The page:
### Abstract

In this study, we investigate students’ ways of understanding graphing tasks involving quantitative relationships in which time functions as an implicit variable. Through task-based interviews of students ages 14–16 in a summer mathematics program, we observe a variety of ways of understanding, including thematic or visual association, pointwise thinking, and reasoning parametrically about changes in the two variables to be graphed. We argue that, rather than comprising a hierarchy, these ways of understanding complement one another in helping students discover an invariant relationship between two dynamically varying quantities, and develop a graph of the relationship that captures this invariance. From these ways of understanding, we conjecture several mathematical meanings for graphing that may account for students’ behavior when graphing quantitative relationships.

Original language | English (US) |
---|---|

Pages (from-to) | 295-323 |

Number of pages | 29 |

Journal | Mathematical Thinking and Learning |

Volume | 20 |

Issue number | 4 |

DOIs | |

State | Published - Oct 2 2018 |

### Fingerprint

### ASJC Scopus subject areas

- Mathematics(all)
- Education
- Developmental and Educational Psychology

### Cite this

**When time is an implicit variable : An investigation of students’ ways of understanding graphing tasks.** / Patterson, Cody L.; Mcgraw, Rebecca H.

Research output: Contribution to journal › Article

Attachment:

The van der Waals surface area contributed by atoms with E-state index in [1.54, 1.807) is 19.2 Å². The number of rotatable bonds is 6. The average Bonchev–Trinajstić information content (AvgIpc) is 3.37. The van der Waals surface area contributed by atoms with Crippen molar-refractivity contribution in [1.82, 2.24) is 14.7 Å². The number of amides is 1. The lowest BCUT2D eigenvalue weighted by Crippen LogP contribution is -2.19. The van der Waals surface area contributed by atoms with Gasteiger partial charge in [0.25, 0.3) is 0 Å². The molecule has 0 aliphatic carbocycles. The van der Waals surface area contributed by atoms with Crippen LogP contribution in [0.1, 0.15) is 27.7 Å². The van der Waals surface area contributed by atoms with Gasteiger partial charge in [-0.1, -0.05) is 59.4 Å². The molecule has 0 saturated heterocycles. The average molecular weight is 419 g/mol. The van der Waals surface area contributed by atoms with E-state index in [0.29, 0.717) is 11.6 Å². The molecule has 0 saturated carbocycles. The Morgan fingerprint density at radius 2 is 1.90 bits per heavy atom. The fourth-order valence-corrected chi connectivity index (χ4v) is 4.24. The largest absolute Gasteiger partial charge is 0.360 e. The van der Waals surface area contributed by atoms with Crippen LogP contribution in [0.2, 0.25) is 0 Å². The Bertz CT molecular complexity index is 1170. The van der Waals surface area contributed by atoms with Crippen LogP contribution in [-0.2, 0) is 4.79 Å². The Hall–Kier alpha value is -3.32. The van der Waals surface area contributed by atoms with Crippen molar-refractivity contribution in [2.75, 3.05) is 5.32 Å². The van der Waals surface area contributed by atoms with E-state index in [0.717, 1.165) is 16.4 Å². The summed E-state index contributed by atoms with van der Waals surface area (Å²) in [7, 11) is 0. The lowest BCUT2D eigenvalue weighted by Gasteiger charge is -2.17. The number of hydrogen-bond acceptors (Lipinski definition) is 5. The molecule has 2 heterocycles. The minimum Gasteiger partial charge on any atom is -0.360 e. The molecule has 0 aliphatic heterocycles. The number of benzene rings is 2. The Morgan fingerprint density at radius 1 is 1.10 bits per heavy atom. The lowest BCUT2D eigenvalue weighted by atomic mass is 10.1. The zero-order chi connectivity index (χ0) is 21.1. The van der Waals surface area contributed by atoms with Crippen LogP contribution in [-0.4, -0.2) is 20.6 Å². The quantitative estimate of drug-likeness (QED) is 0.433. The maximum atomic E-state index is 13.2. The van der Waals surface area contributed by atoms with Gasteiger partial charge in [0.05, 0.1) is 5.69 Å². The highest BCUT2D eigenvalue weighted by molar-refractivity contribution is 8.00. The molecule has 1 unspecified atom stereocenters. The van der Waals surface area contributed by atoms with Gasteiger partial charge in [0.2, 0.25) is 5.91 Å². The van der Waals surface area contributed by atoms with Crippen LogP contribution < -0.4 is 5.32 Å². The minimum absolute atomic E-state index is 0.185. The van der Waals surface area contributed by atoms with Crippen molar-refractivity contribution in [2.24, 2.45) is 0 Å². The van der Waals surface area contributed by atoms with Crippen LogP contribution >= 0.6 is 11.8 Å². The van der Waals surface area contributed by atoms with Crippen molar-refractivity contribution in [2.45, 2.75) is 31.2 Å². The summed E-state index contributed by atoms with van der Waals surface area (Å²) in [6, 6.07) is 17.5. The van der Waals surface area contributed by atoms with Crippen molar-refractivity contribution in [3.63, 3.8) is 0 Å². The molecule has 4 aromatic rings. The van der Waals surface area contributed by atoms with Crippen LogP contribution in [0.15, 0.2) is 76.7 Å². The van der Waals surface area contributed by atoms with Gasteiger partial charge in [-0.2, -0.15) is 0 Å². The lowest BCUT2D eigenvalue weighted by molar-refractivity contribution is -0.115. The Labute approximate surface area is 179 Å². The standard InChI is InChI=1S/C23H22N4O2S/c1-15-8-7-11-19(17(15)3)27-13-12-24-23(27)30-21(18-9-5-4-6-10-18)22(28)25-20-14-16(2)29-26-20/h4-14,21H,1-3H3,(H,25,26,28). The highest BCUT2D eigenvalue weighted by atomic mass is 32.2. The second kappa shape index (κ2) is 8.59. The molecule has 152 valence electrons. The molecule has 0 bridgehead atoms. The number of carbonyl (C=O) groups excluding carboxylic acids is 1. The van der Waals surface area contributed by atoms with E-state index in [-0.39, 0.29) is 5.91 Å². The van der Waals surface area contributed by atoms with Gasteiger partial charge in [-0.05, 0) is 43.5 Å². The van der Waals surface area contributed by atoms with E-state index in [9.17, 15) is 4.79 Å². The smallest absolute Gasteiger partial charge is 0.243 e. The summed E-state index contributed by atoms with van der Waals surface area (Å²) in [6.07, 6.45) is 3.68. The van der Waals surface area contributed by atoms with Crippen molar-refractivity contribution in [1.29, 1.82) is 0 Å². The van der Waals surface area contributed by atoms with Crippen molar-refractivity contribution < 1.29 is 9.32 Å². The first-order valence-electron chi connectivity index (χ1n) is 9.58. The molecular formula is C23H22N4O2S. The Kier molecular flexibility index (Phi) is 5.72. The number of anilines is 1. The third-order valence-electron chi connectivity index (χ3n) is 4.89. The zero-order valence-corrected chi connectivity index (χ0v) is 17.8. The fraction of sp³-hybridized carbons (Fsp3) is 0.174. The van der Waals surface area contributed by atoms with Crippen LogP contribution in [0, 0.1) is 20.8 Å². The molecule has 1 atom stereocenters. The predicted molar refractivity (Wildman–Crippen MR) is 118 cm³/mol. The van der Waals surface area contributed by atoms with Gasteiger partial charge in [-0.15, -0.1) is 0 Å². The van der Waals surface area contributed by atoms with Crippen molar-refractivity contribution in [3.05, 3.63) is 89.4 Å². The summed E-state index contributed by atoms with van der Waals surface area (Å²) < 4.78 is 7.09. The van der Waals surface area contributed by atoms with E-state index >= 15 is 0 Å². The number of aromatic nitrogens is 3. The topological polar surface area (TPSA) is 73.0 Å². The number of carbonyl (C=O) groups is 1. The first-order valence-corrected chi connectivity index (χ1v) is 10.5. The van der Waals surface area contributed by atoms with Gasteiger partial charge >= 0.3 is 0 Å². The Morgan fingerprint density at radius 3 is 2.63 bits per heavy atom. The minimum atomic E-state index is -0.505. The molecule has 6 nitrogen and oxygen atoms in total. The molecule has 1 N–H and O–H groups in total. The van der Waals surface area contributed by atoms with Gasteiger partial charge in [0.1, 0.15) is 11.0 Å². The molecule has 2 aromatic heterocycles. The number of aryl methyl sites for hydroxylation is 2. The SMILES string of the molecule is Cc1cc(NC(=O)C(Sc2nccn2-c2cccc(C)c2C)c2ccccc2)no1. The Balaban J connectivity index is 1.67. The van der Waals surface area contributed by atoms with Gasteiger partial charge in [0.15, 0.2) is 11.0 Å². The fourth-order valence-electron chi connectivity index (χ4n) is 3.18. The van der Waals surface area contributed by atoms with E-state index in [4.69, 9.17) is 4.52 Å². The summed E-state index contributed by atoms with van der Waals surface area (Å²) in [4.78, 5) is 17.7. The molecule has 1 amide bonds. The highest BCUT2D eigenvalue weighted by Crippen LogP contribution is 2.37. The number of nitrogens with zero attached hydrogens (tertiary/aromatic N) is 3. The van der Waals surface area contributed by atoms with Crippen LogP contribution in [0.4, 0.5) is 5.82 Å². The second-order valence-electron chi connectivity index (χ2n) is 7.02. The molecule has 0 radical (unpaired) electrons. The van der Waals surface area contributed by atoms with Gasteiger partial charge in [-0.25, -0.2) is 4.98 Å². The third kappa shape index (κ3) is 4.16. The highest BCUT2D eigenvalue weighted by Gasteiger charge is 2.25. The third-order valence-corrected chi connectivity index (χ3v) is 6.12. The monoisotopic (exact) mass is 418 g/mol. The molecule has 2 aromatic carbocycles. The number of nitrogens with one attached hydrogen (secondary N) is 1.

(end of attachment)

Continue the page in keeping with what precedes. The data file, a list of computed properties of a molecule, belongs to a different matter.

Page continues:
*Mathematical Thinking and Learning*, vol. 20, no. 4, pp. 295-323. https://doi.org/10.1080/10986065.2018.1509421

}

TY - JOUR

T1 - When time is an implicit variable

T2 - An investigation of students’ ways of understanding graphing tasks

AU - Patterson, Cody L.

AU - Mcgraw, Rebecca H

PY - 2018/10/2

Y1 - 2018/10/2

N2 - In this study, we investigate students’ ways of understanding graphing tasks involving quantitative relationships in which time functions as an implicit variable. Through task-based interviews of students ages 14–16 in a summer mathematics program, we observe a variety of ways of understanding, including thematic or visual association, pointwise thinking, and reasoning parametrically about changes in the two variables to be graphed. We argue that, rather than comprising a hierarchy, these ways of understanding complement one another in helping students discover an invariant relationship between two dynamically varying quantities, and develop a graph of the relationship that captures this invariance. From these ways of understanding, we conjecture several mathematical meanings for graphing that may account for students’ behavior when graphing quantitative relationships.

AB - In this study, we investigate students’ ways of understanding graphing tasks involving quantitative relationships in which time functions as an implicit variable. Through task-based interviews of students ages 14–16 in a summer mathematics program, we observe a variety of ways of understanding, including thematic or visual association, pointwise thinking, and reasoning parametrically about changes in the two variables to be graphed. We argue that, rather than comprising a hierarchy, these ways of understanding complement one another in helping students discover an invariant relationship between two dynamically varying quantities, and develop a graph of the relationship that captures this invariance. From these ways of understanding, we conjecture several mathematical meanings for graphing that may account for students’ behavior when graphing quantitative relationships.

UR - http://www.scopus.com/inward/record.url?scp=85053625593&partnerID=8YFLogxK

UR - http://www.scopus.com/inward/citedby.url?scp=85053625593&partnerID=8YFLogxK

U2 - 10.1080/10986065.2018.1509421

DO - 10.1080/10986065.2018.1509421

M3 - Article

AN - SCOPUS:85053625593

VL - 20

SP - 295

EP - 323

JO - Mathematical Thinking and Learning

JF - Mathematical Thinking and Learning

SN - 1098-6065

IS - 4

ER -